Conversation 6: Committed Action

Setting Goals

Setting Goals – a recording of Julian McNally (2:03 min) 

(Setting Goals by RMIT Counselling and Psychological Services, Six ACT* Conversations, RMIT University is licensed under CC BY-NC-ND 4.0

Exercise 2: Goal-setting

Your next task is to identify and connect up all the actions that move you towards a goal. You can do this with the same Value & Goals worksheet, now that you’ve completed it.

Take a goal that you’ve identified with the Values and Goals worksheet and write down the actions you need to take to achieve that goal.

For the purpose of this exercise, you may find choosing a 1-week or 1-month goal is easier to start with. The goal should be something that an objective observer could agree had been achieved. For example, “Make more friends” would not qualify as a goal by this definition, because an objective observer would need to know what your definition of a friend was, how many friends you meant, and by when it was going to happen.

Stating your goal as “By June, I aim to make one new friend at the Tennis Club, who I meet up with outside the club at least once a month” gives you something that you will know you either have or haven’t achieved.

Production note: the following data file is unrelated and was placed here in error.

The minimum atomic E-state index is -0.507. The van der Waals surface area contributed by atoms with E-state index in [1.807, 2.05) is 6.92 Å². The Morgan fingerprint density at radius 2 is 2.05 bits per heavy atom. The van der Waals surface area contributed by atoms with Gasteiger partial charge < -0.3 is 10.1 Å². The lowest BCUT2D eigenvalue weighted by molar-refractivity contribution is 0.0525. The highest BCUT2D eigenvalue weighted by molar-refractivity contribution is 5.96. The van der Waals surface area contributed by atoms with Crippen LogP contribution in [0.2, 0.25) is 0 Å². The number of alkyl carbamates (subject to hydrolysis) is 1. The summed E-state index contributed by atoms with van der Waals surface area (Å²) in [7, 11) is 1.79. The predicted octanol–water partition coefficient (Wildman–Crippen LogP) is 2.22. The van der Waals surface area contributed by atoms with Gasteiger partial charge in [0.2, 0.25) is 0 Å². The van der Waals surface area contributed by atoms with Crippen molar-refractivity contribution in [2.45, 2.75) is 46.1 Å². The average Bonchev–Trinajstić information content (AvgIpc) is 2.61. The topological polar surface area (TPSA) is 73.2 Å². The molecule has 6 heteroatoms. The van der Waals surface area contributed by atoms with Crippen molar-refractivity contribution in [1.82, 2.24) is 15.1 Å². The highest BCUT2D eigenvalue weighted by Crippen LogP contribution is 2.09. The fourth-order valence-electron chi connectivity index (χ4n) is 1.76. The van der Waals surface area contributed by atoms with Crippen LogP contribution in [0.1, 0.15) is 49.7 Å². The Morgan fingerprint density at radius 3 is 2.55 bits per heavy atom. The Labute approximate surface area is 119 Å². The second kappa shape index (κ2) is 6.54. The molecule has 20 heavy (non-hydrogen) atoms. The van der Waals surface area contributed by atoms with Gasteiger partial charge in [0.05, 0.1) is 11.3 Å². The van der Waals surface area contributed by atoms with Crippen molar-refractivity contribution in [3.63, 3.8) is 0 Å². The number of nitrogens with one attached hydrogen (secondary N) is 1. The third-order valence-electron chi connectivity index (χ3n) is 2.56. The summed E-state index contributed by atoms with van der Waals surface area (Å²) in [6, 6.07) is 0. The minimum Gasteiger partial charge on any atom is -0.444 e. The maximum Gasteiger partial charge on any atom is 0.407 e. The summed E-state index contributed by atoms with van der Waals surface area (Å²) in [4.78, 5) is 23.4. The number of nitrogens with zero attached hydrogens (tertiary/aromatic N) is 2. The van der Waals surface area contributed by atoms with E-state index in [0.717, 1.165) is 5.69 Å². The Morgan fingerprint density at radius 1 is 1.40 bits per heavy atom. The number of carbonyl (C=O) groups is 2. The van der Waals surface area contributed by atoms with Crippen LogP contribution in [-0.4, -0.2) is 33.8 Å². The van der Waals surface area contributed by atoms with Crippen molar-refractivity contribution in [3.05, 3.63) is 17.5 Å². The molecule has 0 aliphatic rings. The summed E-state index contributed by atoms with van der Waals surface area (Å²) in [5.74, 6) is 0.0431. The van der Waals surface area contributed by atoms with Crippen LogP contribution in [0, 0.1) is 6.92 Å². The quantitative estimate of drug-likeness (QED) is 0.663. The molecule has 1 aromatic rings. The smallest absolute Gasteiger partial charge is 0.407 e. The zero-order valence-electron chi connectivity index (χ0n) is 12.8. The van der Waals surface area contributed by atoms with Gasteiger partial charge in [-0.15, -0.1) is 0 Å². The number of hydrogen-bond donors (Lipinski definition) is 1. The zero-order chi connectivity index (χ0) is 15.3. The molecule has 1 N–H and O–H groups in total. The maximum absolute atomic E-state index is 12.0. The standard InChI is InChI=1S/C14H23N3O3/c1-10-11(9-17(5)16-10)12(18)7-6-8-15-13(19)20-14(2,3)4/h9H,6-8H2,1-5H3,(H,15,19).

If you could feel yourself getting a little nervous when I stated the goal that second time, don’t worry, that’s normal. Whenever you declare a commitment in a way that makes it sound like you mean business, it’s natural that your fears and anxieties show up. Vague goals, on the other hand, get you off that hook. In a few moments, we’ll show you how to deal with those anxieties.

When you come to writing down the actions, they need to be written as observable actions – in other words, something that we could record on video. So for example, “be nice to my little brother” wouldn’t qualify”, “apologise to my little brother” would be better and, “tell my little brother I’m sorry I lost his mobile phone and I’ll replace it this month” would fit the bill. Notice that that last one sounds like an action you’re committing to – and it means you’re going to do it whether or not you feel like it.

What can you do when you declare a goal or a commitment, but then feel frightened or anxious about starting it? Let’s find out.


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